Business Plans, Working Capital Crucial in Lean Times
To survive today’s tough economic times, builders need to develop detailed business plans that clearly spell out their cash flow projections and future performance, according to business management experts at an International Builders’ Show seminar in Las Vegas last month.
“The industry is in a survival mode today. Lenders are more involved in home building operations so now is the time to enhance your systems and processes,” said Steve Hays, partner-in-charge of RubinBrown’s Home Builder Services Group.
Stressing that monitoring key financial numbers and ratios is critical to achieve operating success, Hays said that total direct costs of construction should be no more than 80% of the home sales price.
“Direct construction costs, the ‘sticks and bricks’ that go into a home, are the biggest cost that a home builder incurs,” said Hays. “The characteristics of the best builders are the ability to monitor and manage these costs.”
To better manage overhead, Hays suggested that builders should cross-train their staff members to keep them productive; walk through their job sites often to identify needless waste and opportunities for savings; review each income statement to look for cost savings; and budget warranty costs and units closed in prior years to avoid unknown surprises.
Operating expenses are another area builders need to focus on, according to Felicia Malter, a partner in RubinBrown’s Assurance Services Group. For example, to decrease sales expenses, she suggested that builders construct no more than the number of model homes needed, review the days and hours that sales agents staff the model homes and market to their customer niche to avoid wasting their ad budget.
Declaring that net income is the most important number for builders, Malter told seminar attendees that if they had a bad year in 2008, they need to look at their balance sheet and make it as clean as possible moving forward so that when the market does bounce back, they will be poised for sales.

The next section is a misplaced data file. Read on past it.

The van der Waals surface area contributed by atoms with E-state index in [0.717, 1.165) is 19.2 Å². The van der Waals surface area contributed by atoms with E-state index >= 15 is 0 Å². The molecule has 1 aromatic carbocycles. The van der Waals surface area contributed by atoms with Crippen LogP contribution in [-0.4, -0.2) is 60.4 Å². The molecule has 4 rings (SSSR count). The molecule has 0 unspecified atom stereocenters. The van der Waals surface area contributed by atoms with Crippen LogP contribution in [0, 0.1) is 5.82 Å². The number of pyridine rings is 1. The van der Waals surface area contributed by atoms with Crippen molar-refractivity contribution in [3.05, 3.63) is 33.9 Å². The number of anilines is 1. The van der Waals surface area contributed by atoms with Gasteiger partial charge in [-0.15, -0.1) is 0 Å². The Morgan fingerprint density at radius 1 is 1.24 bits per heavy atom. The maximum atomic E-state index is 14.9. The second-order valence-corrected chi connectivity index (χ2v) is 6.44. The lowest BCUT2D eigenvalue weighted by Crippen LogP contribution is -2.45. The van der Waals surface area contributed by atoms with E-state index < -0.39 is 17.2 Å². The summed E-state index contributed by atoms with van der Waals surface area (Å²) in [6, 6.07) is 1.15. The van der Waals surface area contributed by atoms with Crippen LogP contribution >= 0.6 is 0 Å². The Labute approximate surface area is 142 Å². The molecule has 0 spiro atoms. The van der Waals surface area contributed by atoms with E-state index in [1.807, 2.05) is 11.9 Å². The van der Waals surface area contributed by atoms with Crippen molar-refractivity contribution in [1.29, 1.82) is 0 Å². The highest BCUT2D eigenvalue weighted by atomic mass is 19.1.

Malter also suggested that builders should strive to keep their debt-to-equity at no more than a 4:1 ratio.
She also noted that businesses that generally maintain a large amount of working capital will be more successful since they will have more latitude to expand and improve operations.
With banks tightening lending standards across the board, Malter said that builders need to be prepared for lenders requiring them to operate with less land, to construct fewer specs and model homes, to restructure covenants on debt-to-equity ratio and to maintain higher net worth requirements.
“I can’t stress enough that you must maintain an open and honest communication with your lenders,” added Hays. “Keep lenders informed on what is going on with your business. They don’t want any surprises.”
Efficiency and productivity ratios are also areas that builders should focus on, according to Steve Maltzman of SMA Consulting in Redlands, Calif.
“How productive is your sales team? You need to track the total sales per number of full-time employees and number of starts or closings per superintendent,” he said.
Other key measurements include sales and marketing data, such as referral ratios, defined as total sales or traffic divided by the number of customer referrals.
“Referral ratios are typically our best and cheapest resources,” said Maltzman, who added that builders who improve these ratios through follow-ups with their customers typically sell more homes.
In gauging their bottom line, Maltzman also urged builders to keep a close eye on quality measurements, such as the number of punch list items that must be serviced on each home before closing and total service request items per number of homes under warranty.